What can I tell you about the Radical
Prostatecomy? Extremely little, I arrived with prostate cancer and
five days later I left without prostate cancer and my prostate gland.
The operation had been postponed to allow me, Patricia and two
teenage girls to have our booked holiday in Teneriffe. The girls gave
me more to be concerned about than a mere cancer operation.
But now I was in hospital, I had been
informed about what was going to happen and the thoughts of an
epidural and the insertion of a catheter was causing a steep climb in
What happened next? I remember being
wheeled down to the theatre and then a period of fading in and out of
reality back on the ward. With my eyes closed there were black
creatures crawling over the ceiling and hovering over the bed, with
my eyes open they converted into hospital staff moving about the
ward. I eventually stabilised and became more focused with my
A patient in the bed opposite said
that everybody had been kept awake all night as staff seemed to be
very concerned about my condition. Evidently I had lost more blood
than I should have done and they were putting it back throughout the
night, but let's face it. I knew nothing about it. In fact my
anxieties about what I would be going through between arrival and
departure were totally unfounded. Before going to the theatre I was
not at ease about the thought of an epidural and the insertion of a
catheter, when I awoke I suppose I had had the epidural and I found
the catheter was in place, my fear then switched to its removal.
Visitors came, visitors went, the days
were long but the rest and recovery was needed.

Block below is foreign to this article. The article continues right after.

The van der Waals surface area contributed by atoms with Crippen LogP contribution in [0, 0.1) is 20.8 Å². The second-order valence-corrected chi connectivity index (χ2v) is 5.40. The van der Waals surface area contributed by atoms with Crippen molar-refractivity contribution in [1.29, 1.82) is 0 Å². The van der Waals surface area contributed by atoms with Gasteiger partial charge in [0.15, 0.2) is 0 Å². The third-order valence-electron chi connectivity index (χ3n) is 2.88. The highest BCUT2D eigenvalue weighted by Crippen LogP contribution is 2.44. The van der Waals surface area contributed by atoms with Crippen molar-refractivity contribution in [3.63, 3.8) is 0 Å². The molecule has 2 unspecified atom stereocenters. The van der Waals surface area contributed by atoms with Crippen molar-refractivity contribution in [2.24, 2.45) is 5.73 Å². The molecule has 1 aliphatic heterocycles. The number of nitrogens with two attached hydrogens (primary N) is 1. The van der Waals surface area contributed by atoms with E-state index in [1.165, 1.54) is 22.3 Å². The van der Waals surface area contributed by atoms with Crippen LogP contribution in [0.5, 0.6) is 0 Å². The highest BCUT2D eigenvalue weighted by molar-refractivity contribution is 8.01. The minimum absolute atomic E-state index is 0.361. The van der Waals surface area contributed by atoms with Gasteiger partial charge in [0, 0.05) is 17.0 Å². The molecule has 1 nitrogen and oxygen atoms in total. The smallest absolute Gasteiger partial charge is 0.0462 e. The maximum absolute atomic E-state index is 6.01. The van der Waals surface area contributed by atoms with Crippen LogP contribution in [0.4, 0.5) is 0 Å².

A guy of thirty-five moved into the bed
next to mine, he had had the same removal of the prostate gland
operation as I had had. It turned out that his father had died two
months earlier and so he had been checked out and diagnosed as having
the cancer in its early stages. His choice had been to have the gland
The day came when I was told I could go
home as long as there was no problems when the catheter was removed.
I winced at the thought.
The nurse came, she told me to relax
and breath steadily, a steady pull and it was out in a couple of
seconds. Not a nice experience but it was not painful
I was given three urine bottles and was
told I could go home after I had used all three.
A little while later, job completed and
I was ready for discharge.
I have only praise for the way I was
kept informed, advised and treated right through from diagnosis to
discharge both at Doncaster Royal Infirmary and the Sheffield
There were two situations on discharge
that may benefit from closer scrutiny to save the discharged patient
from embarrassment or inconvenience
Firstly, after using the three urine
bottles, before being discharged I was asked if I was having any
trouble holding my water (was I leaking). Considering I had only just
had the catheter removed and then told to use the three bottles I had
not had enough time to answer that question. Considering that that
question was being asked in order to decide on whether to issue
incontinence pads or not, by saying I had had no problem I left
hospital without any, only later to realise I did need them. Luckily,
Patricia still had a quantity of pads left over from her late
husband's treatment, which I made use of.
Secondly I believe there had been a
transfer of responsibilities between NHS Doncaster and NHS Sheffield
in the handling of cancer cases. The Doncaster District Nurse was
unsure as to her role in my care as she had been told to refer any
problems I might have to Sheffield. This situation was never put to
the test as apart from the requirement of pads I never had any other
problems, but the pad situation continued. I requested pads from the
district nurse. A few days later the nurse brought me three different
types and sizes and told me to order the type and size I required.
This I did, and I was told I should receive them within five weeks.
By the time they came I did not need them.
This happened in 2007, I hope patients
are no longer being put in this position.
With a PSA level of 0.04 I am clear of cancer and my PSA tests have been reduced from quarterly to annually.
See next week what my partner Patricia and I are doing to raise awareness of prostate cancer symptoms.